Some people might remember a while back when I was sketching out the profile of a big Larp weapon. Well last month I had the excuse to actually get it built. Attending a Wastelands UK Larp event I wanted to go for a post-apocalyptic heavy infantry trooper and what seemed appropriate as a weapon for that was this build (and it’s termed as a Slaymore in my project listings).

Unfortunately, I was short on time for the build so I don’t have all the photos that I would like but here’s a quick overview.

I’ve been wanting to do a weapon based on a propeller of a while and a helicopter tail rotor seemed like something about the right size to use as a greatsword. Originally I’d planned to base it on an Apache rotor but after looking at some reference images the UH-60 Blackhawk rotor had a better shape.

I pulled some reference images off the internet. Once I had a picture that was pretty much flat onto the blade, using the Draftsight CAD package sketch out a 1:1 design. Modifying come areas that would cause problems on the build. Generally thickening up some points and reducing the blade width to something I felt would still swing nicely. I know for a blade this size I would need a long handle to control it and a lot of counter-weight to balance the large blade so I designed a large pommel based on the geared mount for another tail rotor which would let me add plenty of lead as a counter-weight.

Once I’d done that I printed it out onto multiple A4 paper with a keying mark to allow me to align each sheet. Once printed, I stuck them together based on the keying marks and then cut out the profile.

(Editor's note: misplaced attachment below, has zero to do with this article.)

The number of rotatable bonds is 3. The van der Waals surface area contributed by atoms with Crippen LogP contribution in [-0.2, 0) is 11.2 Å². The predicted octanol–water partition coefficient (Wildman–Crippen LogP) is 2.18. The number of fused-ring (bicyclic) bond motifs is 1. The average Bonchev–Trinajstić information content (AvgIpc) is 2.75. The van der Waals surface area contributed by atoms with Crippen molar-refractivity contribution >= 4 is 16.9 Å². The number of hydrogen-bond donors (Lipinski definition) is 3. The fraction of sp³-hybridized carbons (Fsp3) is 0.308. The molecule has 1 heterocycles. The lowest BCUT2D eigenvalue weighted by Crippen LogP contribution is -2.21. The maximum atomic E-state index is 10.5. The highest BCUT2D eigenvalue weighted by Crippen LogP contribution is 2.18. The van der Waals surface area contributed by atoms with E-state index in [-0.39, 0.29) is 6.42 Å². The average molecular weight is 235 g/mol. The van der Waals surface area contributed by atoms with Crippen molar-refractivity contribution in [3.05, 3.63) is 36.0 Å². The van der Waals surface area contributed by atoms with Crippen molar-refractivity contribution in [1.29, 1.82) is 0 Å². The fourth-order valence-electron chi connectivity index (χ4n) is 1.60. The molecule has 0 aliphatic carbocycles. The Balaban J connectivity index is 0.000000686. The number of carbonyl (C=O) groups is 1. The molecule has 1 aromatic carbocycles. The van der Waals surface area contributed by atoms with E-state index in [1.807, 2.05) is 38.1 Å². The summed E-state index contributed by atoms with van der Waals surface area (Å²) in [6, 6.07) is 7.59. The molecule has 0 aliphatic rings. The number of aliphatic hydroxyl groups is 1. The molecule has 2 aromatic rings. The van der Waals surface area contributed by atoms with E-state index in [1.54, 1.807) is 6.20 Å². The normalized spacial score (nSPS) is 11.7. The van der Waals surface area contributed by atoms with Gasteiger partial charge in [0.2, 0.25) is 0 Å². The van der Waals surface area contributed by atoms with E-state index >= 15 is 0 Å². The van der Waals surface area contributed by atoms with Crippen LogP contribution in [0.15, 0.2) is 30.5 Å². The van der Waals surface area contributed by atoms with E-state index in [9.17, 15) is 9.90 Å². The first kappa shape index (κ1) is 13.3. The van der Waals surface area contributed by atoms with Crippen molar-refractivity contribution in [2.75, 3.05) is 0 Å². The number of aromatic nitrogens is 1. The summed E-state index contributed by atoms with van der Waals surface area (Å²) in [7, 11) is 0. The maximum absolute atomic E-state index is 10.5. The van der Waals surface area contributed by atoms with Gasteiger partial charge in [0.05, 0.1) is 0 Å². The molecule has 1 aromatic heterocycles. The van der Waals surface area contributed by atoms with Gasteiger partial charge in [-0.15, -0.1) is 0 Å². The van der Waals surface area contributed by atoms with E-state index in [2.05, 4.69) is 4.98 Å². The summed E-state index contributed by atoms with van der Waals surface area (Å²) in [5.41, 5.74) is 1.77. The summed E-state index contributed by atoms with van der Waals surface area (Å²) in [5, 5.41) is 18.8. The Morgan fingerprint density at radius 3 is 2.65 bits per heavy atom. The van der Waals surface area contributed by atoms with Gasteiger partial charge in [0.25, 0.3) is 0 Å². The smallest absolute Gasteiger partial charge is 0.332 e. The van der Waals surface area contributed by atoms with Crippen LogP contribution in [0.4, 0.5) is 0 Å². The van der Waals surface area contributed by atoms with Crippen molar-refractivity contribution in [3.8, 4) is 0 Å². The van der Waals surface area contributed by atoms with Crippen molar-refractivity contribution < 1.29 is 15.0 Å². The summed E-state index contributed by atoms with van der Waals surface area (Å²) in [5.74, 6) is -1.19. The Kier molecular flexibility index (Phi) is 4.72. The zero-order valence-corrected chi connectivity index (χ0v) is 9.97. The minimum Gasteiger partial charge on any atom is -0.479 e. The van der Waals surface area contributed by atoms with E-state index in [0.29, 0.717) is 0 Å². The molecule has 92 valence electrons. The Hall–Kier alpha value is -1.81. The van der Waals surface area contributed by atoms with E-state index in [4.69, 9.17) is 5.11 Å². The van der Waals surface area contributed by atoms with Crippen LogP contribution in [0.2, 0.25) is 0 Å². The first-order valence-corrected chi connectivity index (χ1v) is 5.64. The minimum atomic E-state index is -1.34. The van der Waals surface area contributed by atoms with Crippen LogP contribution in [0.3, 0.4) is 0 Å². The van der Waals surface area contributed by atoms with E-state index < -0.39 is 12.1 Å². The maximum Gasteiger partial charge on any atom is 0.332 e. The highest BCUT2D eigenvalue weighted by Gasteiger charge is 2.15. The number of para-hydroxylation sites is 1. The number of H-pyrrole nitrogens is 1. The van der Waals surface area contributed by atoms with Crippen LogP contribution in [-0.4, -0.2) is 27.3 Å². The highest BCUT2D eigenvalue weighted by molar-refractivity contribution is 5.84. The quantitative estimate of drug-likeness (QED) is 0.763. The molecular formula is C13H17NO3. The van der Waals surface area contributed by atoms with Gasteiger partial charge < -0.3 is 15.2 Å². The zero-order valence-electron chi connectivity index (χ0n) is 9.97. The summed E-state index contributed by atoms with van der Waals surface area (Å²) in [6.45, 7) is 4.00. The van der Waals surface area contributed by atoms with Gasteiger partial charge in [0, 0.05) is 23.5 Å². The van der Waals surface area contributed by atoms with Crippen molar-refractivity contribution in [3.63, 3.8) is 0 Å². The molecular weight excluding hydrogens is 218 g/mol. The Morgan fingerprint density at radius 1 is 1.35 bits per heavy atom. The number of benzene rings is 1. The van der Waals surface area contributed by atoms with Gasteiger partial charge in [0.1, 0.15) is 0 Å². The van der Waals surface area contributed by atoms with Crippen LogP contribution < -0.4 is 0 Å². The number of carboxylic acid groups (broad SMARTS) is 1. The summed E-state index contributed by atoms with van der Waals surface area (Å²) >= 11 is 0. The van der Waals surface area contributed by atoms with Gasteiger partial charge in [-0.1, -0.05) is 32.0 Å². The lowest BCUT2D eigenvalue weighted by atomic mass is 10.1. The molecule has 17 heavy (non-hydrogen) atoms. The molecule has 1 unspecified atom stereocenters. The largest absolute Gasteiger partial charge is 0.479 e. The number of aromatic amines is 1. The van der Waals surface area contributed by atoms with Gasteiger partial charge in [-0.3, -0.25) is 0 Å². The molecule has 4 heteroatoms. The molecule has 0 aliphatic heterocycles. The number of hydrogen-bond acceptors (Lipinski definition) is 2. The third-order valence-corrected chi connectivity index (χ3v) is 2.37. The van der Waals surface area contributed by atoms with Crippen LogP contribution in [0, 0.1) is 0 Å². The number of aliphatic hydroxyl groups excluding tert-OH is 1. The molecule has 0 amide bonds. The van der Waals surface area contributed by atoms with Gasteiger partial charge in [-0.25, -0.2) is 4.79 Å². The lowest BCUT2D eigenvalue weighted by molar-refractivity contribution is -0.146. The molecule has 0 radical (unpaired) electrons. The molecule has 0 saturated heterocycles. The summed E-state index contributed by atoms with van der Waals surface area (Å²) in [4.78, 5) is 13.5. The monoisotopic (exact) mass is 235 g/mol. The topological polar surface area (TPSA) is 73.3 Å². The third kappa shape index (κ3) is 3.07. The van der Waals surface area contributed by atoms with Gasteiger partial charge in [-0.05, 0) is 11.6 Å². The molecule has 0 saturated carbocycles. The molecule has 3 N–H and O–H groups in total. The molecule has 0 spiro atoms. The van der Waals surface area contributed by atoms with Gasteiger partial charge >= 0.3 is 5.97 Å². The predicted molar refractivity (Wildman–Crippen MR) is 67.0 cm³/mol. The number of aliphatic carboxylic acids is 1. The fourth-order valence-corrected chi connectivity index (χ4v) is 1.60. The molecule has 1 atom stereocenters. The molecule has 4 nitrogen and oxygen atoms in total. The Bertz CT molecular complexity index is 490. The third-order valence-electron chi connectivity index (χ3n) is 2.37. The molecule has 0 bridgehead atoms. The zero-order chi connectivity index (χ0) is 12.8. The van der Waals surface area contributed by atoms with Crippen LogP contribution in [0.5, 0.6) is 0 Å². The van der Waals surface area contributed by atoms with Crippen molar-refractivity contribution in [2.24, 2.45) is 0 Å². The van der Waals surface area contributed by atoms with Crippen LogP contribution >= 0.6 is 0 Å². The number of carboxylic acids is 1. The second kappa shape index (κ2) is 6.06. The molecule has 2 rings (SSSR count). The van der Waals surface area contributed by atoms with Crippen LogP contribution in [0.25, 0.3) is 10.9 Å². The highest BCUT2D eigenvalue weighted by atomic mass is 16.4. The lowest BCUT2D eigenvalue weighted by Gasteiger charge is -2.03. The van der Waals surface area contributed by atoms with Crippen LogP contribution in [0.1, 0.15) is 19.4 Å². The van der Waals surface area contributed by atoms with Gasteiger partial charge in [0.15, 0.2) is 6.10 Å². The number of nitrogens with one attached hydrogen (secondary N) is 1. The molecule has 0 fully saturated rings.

Once that was done I used each section of the profile to cut out LD45 foam pieces I used to build up the weapon. I sanded and turned various parts on my pillar drill to give a smooth finish. The handle was thick plastic pipe except the last 4” which are rolled lead sheeting moving the balance point to a comfortable 10” forward of the first hand hold point.



Once assembly I sealed it with a couple of coats of black Plastidip. Then I gave it a base coat of military olive on the main blade and pewter on the bare mechanical sections. When spraying I either mask with masking-tape or with just a hand held sheet of card.


Metallic areas I dry-brushed with a bright silver.


The tip remained black and back from that I added a yellow band, using torn masking tape to give an impression of the paint chipping off.


I’d also printed some stencils and cut them out with a scalpel (whilst wishing I had a vinyl cutter to do all the small lettering).

Using temporary mount spray I stuck the stencils to the weapon and spray painted them.


Once all the paint had time to dry I went over and weathered the weapon using acrylic paint and inks.

Once dry I gave the weapon a couple of coats of matt varnish to give the paint job some protection.


Finally, the handle was just glued wrapped with some rough cloth I deliberately dyed badly a while ago and save for projects like this.

Overall, given the time I had to work on it, I’m really pleased with how it came out.